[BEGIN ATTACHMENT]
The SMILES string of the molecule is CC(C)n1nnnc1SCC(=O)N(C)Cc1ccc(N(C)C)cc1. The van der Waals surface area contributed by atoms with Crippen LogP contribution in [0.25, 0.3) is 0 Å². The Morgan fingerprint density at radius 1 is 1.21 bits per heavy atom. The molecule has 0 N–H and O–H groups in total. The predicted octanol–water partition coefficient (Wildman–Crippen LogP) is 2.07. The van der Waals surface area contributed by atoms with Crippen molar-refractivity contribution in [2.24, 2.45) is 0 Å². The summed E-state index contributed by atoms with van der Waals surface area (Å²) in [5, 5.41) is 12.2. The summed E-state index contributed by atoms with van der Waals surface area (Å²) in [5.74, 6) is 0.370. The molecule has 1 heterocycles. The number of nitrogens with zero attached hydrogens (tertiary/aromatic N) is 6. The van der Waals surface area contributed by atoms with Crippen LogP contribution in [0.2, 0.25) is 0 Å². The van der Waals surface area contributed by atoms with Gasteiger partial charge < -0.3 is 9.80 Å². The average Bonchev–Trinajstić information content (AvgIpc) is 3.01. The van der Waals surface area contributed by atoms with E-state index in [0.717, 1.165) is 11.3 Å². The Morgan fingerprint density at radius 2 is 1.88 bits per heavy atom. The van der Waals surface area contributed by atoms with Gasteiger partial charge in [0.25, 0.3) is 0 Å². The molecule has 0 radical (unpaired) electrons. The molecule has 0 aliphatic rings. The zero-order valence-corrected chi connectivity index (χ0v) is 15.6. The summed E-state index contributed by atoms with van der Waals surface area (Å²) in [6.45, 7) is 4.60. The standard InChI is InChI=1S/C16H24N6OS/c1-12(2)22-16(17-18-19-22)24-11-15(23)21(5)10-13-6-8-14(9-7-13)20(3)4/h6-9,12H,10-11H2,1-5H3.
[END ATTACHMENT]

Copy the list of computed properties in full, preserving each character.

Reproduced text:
The SMILES string of the molecule is CC(C)n1nnnc1SCC(=O)N(C)Cc1ccc(N(C)C)cc1. The van der Waals surface area contributed by atoms with Crippen LogP contribution in [0.25, 0.3) is 0 Å². The Morgan fingerprint density at radius 1 is 1.21 bits per heavy atom. The molecule has 0 N–H and O–H groups in total. The predicted octanol–water partition coefficient (Wildman–Crippen LogP) is 2.07. The van der Waals surface area contributed by atoms with Crippen molar-refractivity contribution in [2.24, 2.45) is 0 Å². The summed E-state index contributed by atoms with van der Waals surface area (Å²) in [5, 5.41) is 12.2. The summed E-state index contributed by atoms with van der Waals surface area (Å²) in [5.74, 6) is 0.370. The molecule has 1 heterocycles. The number of nitrogens with zero attached hydrogens (tertiary/aromatic N) is 6. The van der Waals surface area contributed by atoms with Crippen LogP contribution in [0.2, 0.25) is 0 Å². The van der Waals surface area contributed by atoms with Gasteiger partial charge < -0.3 is 9.80 Å². The average Bonchev–Trinajstić information content (AvgIpc) is 3.01. The van der Waals surface area contributed by atoms with E-state index in [0.717, 1.165) is 11.3 Å². The Morgan fingerprint density at radius 2 is 1.88 bits per heavy atom. The van der Waals surface area contributed by atoms with Gasteiger partial charge in [0.25, 0.3) is 0 Å². The molecule has 0 radical (unpaired) electrons. The molecule has 0 aliphatic rings. The zero-order valence-corrected chi connectivity index (χ0v) is 15.6. The summed E-state index contributed by atoms with van der Waals surface area (Å²) in [6.45, 7) is 4.60. The standard InChI is InChI=1S/C16H24N6OS/c1-12(2)22-16(17-18-19-22)24-11-15(23)21(5)10-13-6-8-14(9-7-13)20(3)4/h6-9,12H,10-11H2,1-5H3.